Informed Consent Statement
Data Availability Statement
Conflicts of Interest
Nomenclature
CDF  cumulative distribution function 
CoM  center of mass 
CoP  plantar center of pressure 
D  distal 
DoF  degree of freedom 
DS  doublesupport phase of the walking gait 
e  mean efficiency 
${F}_{P1P2,P3}$ ${M}_{P1P2,P3}$  force (f) or moment (m) at

g  gravitational constant 
GRF  ground reaction forces 
HAT  head–arms–trunk 
HRI  human–robot interaction 
I  rotational inertia 
ID  inverse dynamics 
LS  link segment 
m  mass 
P  proximal 
S  human subject 
SS  singlesupport phase of the walking gait 
${v}_{w}$  walking speed 
w  walking 
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Honda walking assist: 1 active DoF per leg: hip 15 unknowns and 15 equations and constraints In each leg link segment model:
 
Ascend robotic knee brace (Roam Robotics): 1 active DoF per leg: knee 18 unknowns and 18 equations and constraints In each leg link segment model:
 
Fall prevention robot developed by the authors: 1 active DoF per leg: hip 15 unknowns and 15 equations and constraints In each leg link segment model:
 
Samsung walking assist robot: 2 active DoFs per leg: hip and knee 18 unknowns and 18 equations and constraints In each leg link segment model:
 
Honda weight support robot: 1 active DoFs per leg: knee 18 unknowns and 18 equations and constraints In each leg link segment model:

${\mathit{F}}_{\mathit{R},\mathit{x}}$ Conf (a)  ${\mathit{F}}_{\mathit{R},\mathit{x}}$ Conf (b)  ${\mathit{F}}_{\mathit{R},\mathit{x}}$ Conf (c)  ${\mathit{F}}_{\mathit{R},\mathit{z}}$ Conf (a)  ${\mathit{F}}_{\mathit{R},\mathit{z}}$ Conf (b)  ${\mathit{F}}_{\mathit{R},\mathit{z}}$ Conf (c)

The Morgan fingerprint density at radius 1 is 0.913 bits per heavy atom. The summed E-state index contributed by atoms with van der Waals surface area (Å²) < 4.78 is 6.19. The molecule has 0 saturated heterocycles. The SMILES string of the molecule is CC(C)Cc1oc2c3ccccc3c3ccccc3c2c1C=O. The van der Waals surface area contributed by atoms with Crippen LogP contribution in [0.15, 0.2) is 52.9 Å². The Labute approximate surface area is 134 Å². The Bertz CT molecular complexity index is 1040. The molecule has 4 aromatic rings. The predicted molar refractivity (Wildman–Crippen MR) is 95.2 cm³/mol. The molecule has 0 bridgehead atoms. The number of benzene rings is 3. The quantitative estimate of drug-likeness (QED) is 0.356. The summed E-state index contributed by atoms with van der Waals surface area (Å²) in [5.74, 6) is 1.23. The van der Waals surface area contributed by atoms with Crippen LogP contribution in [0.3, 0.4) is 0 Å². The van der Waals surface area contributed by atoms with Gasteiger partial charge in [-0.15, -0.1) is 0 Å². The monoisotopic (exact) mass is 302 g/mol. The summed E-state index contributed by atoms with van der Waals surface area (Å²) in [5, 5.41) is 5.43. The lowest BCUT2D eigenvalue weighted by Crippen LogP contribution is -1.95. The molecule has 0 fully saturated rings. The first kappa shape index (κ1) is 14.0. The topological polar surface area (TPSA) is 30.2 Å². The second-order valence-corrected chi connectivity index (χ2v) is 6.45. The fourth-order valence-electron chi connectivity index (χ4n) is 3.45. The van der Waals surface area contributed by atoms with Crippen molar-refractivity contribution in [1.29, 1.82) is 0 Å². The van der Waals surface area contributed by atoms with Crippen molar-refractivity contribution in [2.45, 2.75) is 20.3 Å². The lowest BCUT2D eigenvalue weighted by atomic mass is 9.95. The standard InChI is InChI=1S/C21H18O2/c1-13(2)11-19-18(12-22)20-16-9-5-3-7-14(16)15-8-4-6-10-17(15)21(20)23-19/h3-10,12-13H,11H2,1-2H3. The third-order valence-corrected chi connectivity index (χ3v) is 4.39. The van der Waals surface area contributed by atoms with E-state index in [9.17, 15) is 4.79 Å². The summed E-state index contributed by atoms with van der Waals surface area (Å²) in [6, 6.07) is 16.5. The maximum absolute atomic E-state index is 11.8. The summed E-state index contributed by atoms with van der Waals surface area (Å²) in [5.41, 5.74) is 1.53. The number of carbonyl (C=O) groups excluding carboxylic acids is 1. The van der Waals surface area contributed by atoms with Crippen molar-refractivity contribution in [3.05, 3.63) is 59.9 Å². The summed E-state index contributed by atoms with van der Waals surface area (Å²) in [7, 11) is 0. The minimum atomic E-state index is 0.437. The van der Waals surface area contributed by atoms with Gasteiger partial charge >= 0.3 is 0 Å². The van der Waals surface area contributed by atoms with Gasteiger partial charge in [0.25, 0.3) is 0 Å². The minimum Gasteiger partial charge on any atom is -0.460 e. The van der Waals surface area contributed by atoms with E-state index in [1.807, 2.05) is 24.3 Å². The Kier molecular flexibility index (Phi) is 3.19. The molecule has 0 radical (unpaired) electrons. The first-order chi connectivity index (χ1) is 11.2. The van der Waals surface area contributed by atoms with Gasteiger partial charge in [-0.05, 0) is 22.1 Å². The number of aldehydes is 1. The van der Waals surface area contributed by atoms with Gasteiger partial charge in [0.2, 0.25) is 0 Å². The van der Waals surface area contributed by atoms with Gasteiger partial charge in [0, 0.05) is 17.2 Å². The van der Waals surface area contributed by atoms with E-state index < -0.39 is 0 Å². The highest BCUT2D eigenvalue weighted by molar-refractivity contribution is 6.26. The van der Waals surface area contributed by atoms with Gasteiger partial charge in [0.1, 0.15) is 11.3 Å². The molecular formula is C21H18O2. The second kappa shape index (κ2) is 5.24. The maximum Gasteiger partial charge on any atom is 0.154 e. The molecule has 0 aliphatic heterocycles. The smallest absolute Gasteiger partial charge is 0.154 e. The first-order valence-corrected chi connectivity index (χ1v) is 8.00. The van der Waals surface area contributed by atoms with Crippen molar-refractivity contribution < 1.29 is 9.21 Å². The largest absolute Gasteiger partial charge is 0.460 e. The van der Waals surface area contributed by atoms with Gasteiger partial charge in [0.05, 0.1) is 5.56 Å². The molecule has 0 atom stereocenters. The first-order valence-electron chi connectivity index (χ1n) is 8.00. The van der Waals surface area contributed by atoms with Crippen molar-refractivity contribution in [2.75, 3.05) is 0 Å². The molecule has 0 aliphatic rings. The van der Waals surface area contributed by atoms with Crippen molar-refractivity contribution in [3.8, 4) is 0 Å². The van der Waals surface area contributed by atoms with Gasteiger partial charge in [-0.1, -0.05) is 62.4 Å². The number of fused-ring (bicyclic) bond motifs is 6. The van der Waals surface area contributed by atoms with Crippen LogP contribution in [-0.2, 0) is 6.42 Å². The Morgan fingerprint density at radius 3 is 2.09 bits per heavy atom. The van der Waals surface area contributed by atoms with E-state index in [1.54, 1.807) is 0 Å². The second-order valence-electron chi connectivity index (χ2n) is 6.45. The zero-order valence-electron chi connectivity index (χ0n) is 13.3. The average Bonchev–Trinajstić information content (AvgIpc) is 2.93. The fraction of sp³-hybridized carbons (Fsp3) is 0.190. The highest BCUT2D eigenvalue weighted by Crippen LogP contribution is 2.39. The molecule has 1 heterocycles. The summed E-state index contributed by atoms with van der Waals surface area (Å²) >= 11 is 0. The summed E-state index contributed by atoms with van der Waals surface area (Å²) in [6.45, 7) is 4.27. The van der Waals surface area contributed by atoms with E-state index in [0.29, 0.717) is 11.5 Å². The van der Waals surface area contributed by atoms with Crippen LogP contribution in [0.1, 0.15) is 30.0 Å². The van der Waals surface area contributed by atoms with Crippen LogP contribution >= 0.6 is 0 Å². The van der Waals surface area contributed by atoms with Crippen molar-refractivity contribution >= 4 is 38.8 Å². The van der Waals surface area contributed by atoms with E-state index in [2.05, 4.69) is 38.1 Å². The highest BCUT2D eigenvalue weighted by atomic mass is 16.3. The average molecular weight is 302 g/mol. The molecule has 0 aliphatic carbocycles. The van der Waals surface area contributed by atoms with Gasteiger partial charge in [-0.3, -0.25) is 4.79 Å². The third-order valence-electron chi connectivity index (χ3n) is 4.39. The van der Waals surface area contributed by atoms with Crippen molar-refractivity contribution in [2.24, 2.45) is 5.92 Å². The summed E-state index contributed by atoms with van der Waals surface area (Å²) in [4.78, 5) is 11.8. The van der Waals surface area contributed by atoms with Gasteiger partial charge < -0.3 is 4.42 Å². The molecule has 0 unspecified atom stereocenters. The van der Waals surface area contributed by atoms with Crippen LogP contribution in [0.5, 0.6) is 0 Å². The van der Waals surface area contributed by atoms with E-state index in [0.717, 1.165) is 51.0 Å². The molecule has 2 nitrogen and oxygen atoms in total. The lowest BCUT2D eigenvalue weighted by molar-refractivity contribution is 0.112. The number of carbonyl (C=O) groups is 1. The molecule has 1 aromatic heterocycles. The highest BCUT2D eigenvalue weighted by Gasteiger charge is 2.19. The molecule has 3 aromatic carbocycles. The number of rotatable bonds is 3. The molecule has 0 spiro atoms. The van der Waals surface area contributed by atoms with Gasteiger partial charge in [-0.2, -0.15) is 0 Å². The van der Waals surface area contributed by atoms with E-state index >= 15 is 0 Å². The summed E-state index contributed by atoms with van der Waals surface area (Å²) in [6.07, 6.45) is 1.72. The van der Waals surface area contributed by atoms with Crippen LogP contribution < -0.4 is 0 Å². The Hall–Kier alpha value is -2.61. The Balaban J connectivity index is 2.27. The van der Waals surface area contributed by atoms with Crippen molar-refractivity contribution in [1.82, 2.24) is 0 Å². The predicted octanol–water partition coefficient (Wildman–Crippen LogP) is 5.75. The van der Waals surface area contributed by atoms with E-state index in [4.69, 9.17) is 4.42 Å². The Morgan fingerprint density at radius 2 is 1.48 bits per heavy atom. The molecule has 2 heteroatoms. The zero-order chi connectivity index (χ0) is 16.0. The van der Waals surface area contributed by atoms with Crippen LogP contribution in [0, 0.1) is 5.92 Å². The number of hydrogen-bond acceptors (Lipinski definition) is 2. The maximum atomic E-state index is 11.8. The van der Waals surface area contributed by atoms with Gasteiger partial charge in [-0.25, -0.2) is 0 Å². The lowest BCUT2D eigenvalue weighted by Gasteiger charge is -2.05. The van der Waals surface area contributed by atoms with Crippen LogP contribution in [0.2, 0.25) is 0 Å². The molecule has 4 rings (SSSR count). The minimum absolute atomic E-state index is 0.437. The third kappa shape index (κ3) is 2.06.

$e$  92%  97%  99%  68%  73%  80% 
${\mathit{M}}_{\mathit{H}\mathit{A},\mathit{y}}$ Unassisted  ${\mathit{M}}_{\mathit{H}\mathit{A},\mathit{y}}$ Conf (a)  ${\mathit{M}}_{\mathit{H}\mathit{A},\mathit{y}}$ Conf (b)  ${\mathit{M}}_{\mathit{H}\mathit{A},\mathit{y}}$ Conf (c)  ${\mathit{M}}_{\mathit{R}\mathit{A},\mathit{y}}$ Conf (a)  ${\mathit{M}}_{\mathit{R}\mathit{A},\mathit{y}}$ Conf (b)  ${\mathit{M}}_{\mathit{R}\mathit{A},\mathit{y}}$ Conf (c)  

$\mathrm{max}\left(\left{M}_{y}\right\right)$  0.09  0.10  0.12  0.16  0.09  0.07  0.10 
$\raisebox{1ex}{$\sum \left{M}_{y}\right$}\!\left/ \!\raisebox{1ex}{$100$}\right.$  0.028  0.025  0.032  0.038  0.028  0.022  0.023 
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Shahabpoor, E.; Gray, B.; Plummer, A. Wearable Robot Design Optimization Using ClosedForm Human–Robot Dynamic Interaction Model. Sensors 2024, 24, 4081. https://doi.org/10.3390/s24134081
Shahabpoor E, Gray B, Plummer A. Wearable Robot Design Optimization Using ClosedForm Human–Robot Dynamic Interaction Model. Sensors. 2024; 24(13):4081. https://doi.org/10.3390/s24134081
Chicago/Turabian StyleShahabpoor, Erfan, Bethany Gray, and Andrew Plummer. 2024. "Wearable Robot Design Optimization Using ClosedForm Human–Robot Dynamic Interaction Model" Sensors 24, no. 13: 4081. https://doi.org/10.3390/s24134081